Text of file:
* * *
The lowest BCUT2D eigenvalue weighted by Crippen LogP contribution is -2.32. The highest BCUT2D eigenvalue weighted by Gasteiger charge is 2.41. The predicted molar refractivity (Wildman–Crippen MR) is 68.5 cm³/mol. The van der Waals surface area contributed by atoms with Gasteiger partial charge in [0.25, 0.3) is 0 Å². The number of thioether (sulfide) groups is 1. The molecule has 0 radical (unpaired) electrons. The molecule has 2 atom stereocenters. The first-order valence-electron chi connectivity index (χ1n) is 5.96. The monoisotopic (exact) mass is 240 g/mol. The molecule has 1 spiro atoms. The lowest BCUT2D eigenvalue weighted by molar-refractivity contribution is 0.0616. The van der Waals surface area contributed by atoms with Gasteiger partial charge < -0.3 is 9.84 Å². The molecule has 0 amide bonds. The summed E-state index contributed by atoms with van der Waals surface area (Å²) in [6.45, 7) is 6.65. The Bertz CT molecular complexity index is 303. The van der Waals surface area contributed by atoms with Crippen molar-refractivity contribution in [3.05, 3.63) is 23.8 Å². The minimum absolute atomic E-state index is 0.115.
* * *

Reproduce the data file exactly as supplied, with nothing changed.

The lowest BCUT2D eigenvalue weighted by Crippen LogP contribution is -2.32. The highest BCUT2D eigenvalue weighted by Gasteiger charge is 2.41. The predicted molar refractivity (Wildman–Crippen MR) is 68.5 cm³/mol. The van der Waals surface area contributed by atoms with Gasteiger partial charge in [0.25, 0.3) is 0 Å². The number of thioether (sulfide) groups is 1. The molecule has 0 radical (unpaired) electrons. The molecule has 2 atom stereocenters. The first-order valence-electron chi connectivity index (χ1n) is 5.96. The monoisotopic (exact) mass is 240 g/mol. The molecule has 1 spiro atoms. The lowest BCUT2D eigenvalue weighted by molar-refractivity contribution is 0.0616. The van der Waals surface area contributed by atoms with Gasteiger partial charge < -0.3 is 9.84 Å². The molecule has 0 amide bonds. The summed E-state index contributed by atoms with van der Waals surface area (Å²) in [6.45, 7) is 6.65. The Bertz CT molecular complexity index is 303. The van der Waals surface area contributed by atoms with Crippen molar-refractivity contribution in [3.05, 3.63) is 23.8 Å². The minimum absolute atomic E-state index is 0.115.